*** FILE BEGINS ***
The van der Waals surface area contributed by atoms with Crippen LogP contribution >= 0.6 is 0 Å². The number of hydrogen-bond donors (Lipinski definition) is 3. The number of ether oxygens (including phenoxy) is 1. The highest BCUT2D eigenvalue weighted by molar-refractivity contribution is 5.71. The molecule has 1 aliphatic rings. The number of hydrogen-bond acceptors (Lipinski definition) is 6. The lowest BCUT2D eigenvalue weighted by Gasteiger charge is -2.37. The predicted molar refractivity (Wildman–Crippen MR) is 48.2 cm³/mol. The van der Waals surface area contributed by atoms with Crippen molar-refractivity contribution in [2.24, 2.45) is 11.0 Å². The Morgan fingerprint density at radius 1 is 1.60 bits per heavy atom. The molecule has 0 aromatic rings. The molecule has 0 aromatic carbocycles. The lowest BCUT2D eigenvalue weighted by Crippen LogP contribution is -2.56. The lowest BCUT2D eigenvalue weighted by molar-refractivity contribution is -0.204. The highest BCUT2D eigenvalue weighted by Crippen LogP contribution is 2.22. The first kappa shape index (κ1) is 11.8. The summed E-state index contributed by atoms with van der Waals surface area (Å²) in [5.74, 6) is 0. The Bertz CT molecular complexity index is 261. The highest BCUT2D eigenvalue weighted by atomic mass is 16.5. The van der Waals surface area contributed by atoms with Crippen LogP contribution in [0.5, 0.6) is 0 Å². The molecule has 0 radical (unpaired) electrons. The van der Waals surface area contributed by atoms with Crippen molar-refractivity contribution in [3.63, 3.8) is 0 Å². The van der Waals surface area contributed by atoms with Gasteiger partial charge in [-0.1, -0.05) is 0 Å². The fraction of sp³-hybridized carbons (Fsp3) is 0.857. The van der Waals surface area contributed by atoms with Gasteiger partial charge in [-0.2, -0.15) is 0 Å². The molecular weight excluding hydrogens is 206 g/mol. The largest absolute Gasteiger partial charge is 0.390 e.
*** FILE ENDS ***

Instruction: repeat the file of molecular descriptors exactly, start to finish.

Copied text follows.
The van der Waals surface area contributed by atoms with Crippen LogP contribution >= 0.6 is 0 Å². The number of hydrogen-bond donors (Lipinski definition) is 3. The number of ether oxygens (including phenoxy) is 1. The highest BCUT2D eigenvalue weighted by molar-refractivity contribution is 5.71. The molecule has 1 aliphatic rings. The number of hydrogen-bond acceptors (Lipinski definition) is 6. The lowest BCUT2D eigenvalue weighted by Gasteiger charge is -2.37. The predicted molar refractivity (Wildman–Crippen MR) is 48.2 cm³/mol. The van der Waals surface area contributed by atoms with Crippen molar-refractivity contribution in [2.24, 2.45) is 11.0 Å². The Morgan fingerprint density at radius 1 is 1.60 bits per heavy atom. The molecule has 0 aromatic rings. The molecule has 0 aromatic carbocycles. The lowest BCUT2D eigenvalue weighted by Crippen LogP contribution is -2.56. The lowest BCUT2D eigenvalue weighted by molar-refractivity contribution is -0.204. The highest BCUT2D eigenvalue weighted by Crippen LogP contribution is 2.22. The first kappa shape index (κ1) is 11.8. The summed E-state index contributed by atoms with van der Waals surface area (Å²) in [5.74, 6) is 0. The Bertz CT molecular complexity index is 261. The highest BCUT2D eigenvalue weighted by atomic mass is 16.5. The van der Waals surface area contributed by atoms with Crippen LogP contribution in [0.5, 0.6) is 0 Å². The molecule has 0 radical (unpaired) electrons. The van der Waals surface area contributed by atoms with Crippen molar-refractivity contribution in [3.63, 3.8) is 0 Å². The van der Waals surface area contributed by atoms with Gasteiger partial charge in [-0.1, -0.05) is 0 Å². The fraction of sp³-hybridized carbons (Fsp3) is 0.857. The van der Waals surface area contributed by atoms with Gasteiger partial charge in [-0.2, -0.15) is 0 Å². The molecular weight excluding hydrogens is 206 g/mol. The largest absolute Gasteiger partial charge is 0.390 e.